Dispelling myths, answering questions, and stimulating thoughtful avenues for further inquiry, this highly absorbing reference provides a wealth of specific information about over 200 North American Indian groups in Canada and the United States. Readers will easily access important historical and contemporary facts about everything from notable leaders and relations with non-natives to customs, dress, dwellings, weapons, government, and religion. This book is at once exhaustive and captivating, covering myriad aspects of a people spread across a continent.
Divided into ten geographic areas for easy reference, this work illustrates each Native American group in careful detail. Listed alphabetically, starting with the tribal name, translation, origin, and definition, each entry includes significant facts about the group's location and population, as well as impressive accounts of the group's history and culture. Bringing entries up-to-date, Barry Pritzker also presents current information on each group's government, economy, legal status, and land holdings. Whether interpreting the term "tribe" (many traditional Native American groups were not tribes at all but more like extended families) or describing how a Shoshone woman served as a guide on the Lewis and Clark expedition, Pritzker always presents the material in a clear and lively manner.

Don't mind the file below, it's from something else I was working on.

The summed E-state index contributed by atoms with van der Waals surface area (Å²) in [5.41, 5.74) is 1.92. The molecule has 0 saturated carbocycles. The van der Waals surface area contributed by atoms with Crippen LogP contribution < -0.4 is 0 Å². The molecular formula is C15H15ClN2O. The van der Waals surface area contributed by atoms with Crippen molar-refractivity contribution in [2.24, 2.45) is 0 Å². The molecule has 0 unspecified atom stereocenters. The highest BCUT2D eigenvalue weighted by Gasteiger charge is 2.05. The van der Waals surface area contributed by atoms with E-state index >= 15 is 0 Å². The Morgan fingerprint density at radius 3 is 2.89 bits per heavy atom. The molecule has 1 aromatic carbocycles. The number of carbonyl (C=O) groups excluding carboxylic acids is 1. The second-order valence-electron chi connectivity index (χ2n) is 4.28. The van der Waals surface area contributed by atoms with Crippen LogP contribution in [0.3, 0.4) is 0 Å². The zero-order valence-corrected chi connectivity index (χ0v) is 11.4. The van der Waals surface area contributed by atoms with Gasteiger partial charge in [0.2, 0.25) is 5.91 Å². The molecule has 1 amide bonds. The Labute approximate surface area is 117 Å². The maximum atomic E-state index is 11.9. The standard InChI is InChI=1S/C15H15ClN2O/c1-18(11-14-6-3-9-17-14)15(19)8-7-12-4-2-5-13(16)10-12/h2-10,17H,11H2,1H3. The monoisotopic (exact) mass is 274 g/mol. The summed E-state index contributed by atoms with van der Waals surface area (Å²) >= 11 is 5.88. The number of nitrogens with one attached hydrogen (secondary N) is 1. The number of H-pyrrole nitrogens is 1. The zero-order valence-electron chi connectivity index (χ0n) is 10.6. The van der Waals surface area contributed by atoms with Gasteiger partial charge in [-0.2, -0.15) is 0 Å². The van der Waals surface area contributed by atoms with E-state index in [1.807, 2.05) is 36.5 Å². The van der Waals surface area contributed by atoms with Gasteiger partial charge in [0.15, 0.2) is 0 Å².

In light of past and ongoing injustices and the momentum of Indian and Inuit self-determination movements, an understanding of Native American cultures as well as their contributions to contemporary society becomes increasingly important. A magnificent resource, this book liberally provides the essential information necessary to better grasp the history and cultures of North American Indians.